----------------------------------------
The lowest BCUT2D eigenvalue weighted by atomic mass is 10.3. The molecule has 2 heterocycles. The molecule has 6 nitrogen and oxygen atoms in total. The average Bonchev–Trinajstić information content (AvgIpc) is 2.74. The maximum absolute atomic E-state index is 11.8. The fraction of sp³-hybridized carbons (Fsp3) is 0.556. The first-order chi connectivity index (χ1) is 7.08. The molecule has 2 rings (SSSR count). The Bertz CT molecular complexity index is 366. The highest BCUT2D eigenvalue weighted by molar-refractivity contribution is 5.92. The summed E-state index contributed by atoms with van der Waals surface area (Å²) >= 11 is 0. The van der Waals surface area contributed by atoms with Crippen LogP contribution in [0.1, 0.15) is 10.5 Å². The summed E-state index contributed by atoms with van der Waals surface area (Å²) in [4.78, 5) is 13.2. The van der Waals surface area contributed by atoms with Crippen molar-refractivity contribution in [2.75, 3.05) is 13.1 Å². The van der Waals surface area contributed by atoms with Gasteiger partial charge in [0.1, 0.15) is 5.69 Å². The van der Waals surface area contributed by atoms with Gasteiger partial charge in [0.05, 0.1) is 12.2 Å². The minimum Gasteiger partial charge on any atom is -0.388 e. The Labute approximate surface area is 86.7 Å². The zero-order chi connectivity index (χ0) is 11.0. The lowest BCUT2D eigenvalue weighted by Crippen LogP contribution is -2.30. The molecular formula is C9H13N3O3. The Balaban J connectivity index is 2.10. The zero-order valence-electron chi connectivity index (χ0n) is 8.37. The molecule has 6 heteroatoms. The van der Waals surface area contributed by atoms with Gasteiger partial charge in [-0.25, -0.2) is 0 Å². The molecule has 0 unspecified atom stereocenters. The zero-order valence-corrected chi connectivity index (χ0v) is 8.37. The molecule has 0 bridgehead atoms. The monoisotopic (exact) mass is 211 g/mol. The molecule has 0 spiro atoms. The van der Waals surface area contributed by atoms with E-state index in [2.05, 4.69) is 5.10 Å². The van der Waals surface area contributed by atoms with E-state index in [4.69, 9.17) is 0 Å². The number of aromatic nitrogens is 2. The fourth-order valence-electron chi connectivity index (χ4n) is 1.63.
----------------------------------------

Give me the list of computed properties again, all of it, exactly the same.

The lowest BCUT2D eigenvalue weighted by atomic mass is 10.3. The molecule has 2 heterocycles. The molecule has 6 nitrogen and oxygen atoms in total. The average Bonchev–Trinajstić information content (AvgIpc) is 2.74. The maximum absolute atomic E-state index is 11.8. The fraction of sp³-hybridized carbons (Fsp3) is 0.556. The first-order chi connectivity index (χ1) is 7.08. The molecule has 2 rings (SSSR count). The Bertz CT molecular complexity index is 366. The highest BCUT2D eigenvalue weighted by molar-refractivity contribution is 5.92. The summed E-state index contributed by atoms with van der Waals surface area (Å²) >= 11 is 0. The van der Waals surface area contributed by atoms with Crippen LogP contribution in [0.1, 0.15) is 10.5 Å². The summed E-state index contributed by atoms with van der Waals surface area (Å²) in [4.78, 5) is 13.2. The van der Waals surface area contributed by atoms with Crippen molar-refractivity contribution in [2.75, 3.05) is 13.1 Å². The van der Waals surface area contributed by atoms with Gasteiger partial charge in [0.1, 0.15) is 5.69 Å². The van der Waals surface area contributed by atoms with Gasteiger partial charge in [0.05, 0.1) is 12.2 Å². The minimum Gasteiger partial charge on any atom is -0.388 e. The Labute approximate surface area is 86.7 Å². The zero-order chi connectivity index (χ0) is 11.0. The lowest BCUT2D eigenvalue weighted by Crippen LogP contribution is -2.30. The molecular formula is C9H13N3O3. The Balaban J connectivity index is 2.10. The zero-order valence-electron chi connectivity index (χ0n) is 8.37. The molecule has 6 heteroatoms. The van der Waals surface area contributed by atoms with Gasteiger partial charge in [-0.25, -0.2) is 0 Å². The molecule has 0 unspecified atom stereocenters. The zero-order valence-corrected chi connectivity index (χ0v) is 8.37. The molecule has 0 bridgehead atoms. The monoisotopic (exact) mass is 211 g/mol. The molecule has 0 spiro atoms. The van der Waals surface area contributed by atoms with E-state index in [2.05, 4.69) is 5.10 Å². The van der Waals surface area contributed by atoms with E-state index in [4.69, 9.17) is 0 Å². The number of aromatic nitrogens is 2. The fourth-order valence-electron chi connectivity index (χ4n) is 1.63.